MB: Each case has been different. In a couple of instances I’ve directly adapted bits of plot from a game; that happened with Midnight Never Come (and to a lesser extent A Star Shall Fall), and with my novelette “False Colours.” But even in those cases, what I’ve done is taken a few plot points, then said, okay, if I’m going to make those happen, what framework can I build to hold them? And the framework itself is new invention. Usually the connection is looser, though. I have an idea for a YA series that would involve taking the background I made up for my character and making that the actual story.

The two major skills I take away from gaming are character and “narrative space” — those coming from the player and game master angles, respectively. As a player, I live very intensely in the head of a single character, which means I get to know them much better than the characters of my novels, who have to share my attention with everybody else in the book. Doing that helps me port the skills over. As a game master, I make my job easier if I lay down a foundation of material within which the story can happen: political factions, different types of conflict, etc. In a game, that means the players can run around more freely, and I can easily respond on the fly. In a novel, it gives me a whole array of tools I can choose from when I’m halfway through the book and need the protagonist to find an ally or screw something up. If you want a non-game example of the latter, look no further than the dinner party in Lois McMaster Bujold’s A Civil Campaign. She didn’t have to invent things to make that party a flaming trainwreck for the characters; she just had to take the things she already had and put them in a room together. The result was spectacular.

MU: If you could train with the greatest master ever of any martial art/weapon form ever known, who/what would it be, and why?

MB: Inigo Montoya.

Was there every any doubt? He’s the reason I studied fencing in the first place. Of course I would leap at the chance to train with him.

MU: What is your favorite RPG system so far, and what makes it your favorite?

MB: I’ve become intensely fond of Legend of the Five Rings — to the point that I’m a freelancer for the RPG line now. The setting is fantasy, but inspired by Japanese history, and it’s amazingly rich: there are many different interesting factions, a thousand years of in-world backstory, and lots of little cultural details of the sort that most RPGs don’t bother with. (How many game lines devote part of their books to talking about the customs surrounding birth, marriage, and death, and how these vary from clan to clan? How many games go off onto random deep-dives about sake brewing or poetry?) The richness of the setting can be a little intimidating for newcomers, but if you’re the sort of person who digs the immersiveness of it, it’s incredibly rewarding.

MU: Major love for L5R from me, too. What would you say is your favorite clan and favorite sourcebook, and why?

MB: Dragon Clan, all the way! I actually got into freelancing for AEG because of a sidebar in the book Imperial Histories that talks about what the Empire might have been like had a different Kami won the tournament to rule it. The sidebar says that had Togashi (the founder of the Dragon Clan) won, Rokugan would have been much more like the world of a wuxia film. I loved that idea enough to write an alternate-universe version of the setting called “The Togashi Dynasty,” which ended up being published in Imperial Histories 2. The Dragon are well-suited to mysterious, mystical kinds of stories, and those are exactly the kind of thing I dig.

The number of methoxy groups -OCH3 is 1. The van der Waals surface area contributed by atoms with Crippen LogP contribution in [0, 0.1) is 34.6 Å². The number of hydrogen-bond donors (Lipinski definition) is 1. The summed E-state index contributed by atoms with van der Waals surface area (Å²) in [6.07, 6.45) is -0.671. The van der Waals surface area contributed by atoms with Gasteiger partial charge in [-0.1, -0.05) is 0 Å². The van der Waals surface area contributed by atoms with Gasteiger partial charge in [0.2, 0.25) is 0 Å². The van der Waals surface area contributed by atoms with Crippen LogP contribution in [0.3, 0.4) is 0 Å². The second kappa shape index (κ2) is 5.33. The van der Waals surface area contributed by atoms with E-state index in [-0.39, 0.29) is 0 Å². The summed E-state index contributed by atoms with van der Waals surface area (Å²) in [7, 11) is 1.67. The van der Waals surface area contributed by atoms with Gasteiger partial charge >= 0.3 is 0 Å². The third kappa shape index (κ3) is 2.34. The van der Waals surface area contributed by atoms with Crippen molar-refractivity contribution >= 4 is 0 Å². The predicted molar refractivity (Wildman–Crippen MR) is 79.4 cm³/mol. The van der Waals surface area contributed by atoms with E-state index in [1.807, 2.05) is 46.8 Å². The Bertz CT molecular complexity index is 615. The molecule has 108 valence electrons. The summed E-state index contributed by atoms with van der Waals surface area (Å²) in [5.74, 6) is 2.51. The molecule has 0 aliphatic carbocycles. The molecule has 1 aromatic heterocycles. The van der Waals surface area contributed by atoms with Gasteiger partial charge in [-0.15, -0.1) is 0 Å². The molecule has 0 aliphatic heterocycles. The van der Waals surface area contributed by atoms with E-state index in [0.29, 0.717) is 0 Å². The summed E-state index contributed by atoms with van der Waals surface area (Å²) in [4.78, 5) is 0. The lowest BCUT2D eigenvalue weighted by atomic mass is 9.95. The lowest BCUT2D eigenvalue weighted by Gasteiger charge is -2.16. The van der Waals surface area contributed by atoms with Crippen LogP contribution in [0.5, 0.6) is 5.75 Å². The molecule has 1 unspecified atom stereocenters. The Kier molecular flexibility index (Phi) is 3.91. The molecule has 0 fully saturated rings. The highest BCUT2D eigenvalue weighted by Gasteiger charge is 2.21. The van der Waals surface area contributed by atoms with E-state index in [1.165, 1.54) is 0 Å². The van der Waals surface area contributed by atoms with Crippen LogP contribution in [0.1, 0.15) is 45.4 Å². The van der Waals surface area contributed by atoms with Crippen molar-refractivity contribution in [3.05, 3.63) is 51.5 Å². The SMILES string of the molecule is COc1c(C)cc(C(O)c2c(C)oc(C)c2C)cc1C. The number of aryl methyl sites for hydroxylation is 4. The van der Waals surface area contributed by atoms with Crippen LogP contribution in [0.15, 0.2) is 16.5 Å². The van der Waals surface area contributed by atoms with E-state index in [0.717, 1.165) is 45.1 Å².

But one of the main strengths of L5R is that I can totally understand why somebody might be a fan of any of the clans. They all have their selling points, and even if a given one isn’t my cup of tea, I don’t doubt that it’s somebody’s. Because of that, my favorite sourcebook (so far) is probably a toss-up between The Great Clans, which spends an entire chapter exploring each of them in detail, and Emerald Empire, which is basically the anthropology book of the setting. I think I knew I was going to love L5R when I discovered there was a whole book that had not just mechanics, but chapters on religion and law enforcement and social customs and more.

Be sure to check out Marie’s Kickstarter for Chains of Memory, the second of the Wilders books – it’s in the final days, and is moving forward to some excellent stretch goals.

And while you’re at it, check out one of her novels or stories via her website.


AMA after-action

My fingers are still sore from last night’s amazing AMA over on Reddit’s r/fantasy community. I had questions about publishing, pizza, Shield and Crocus, writing technique, Geek-fu, the Ree Reyes series, fencing, board games, and tango – basically, my whole life. 🙂

Check out the AMA archive here for all of the fun.

The Skiffy & Fanty Show Nominated for Best Fancast Hugo

Dear all,

I’m over the that’s-not-a-moon to announce that The Skiffy & Fanty Show, the SF/F Podcast I joined last year, has been nominated for the 2014 Hugo Award for Best Fancast. We’re nominated with a great slate of podcasts, and it’s a great honor to be among such company.

You can find a full list of nominees here.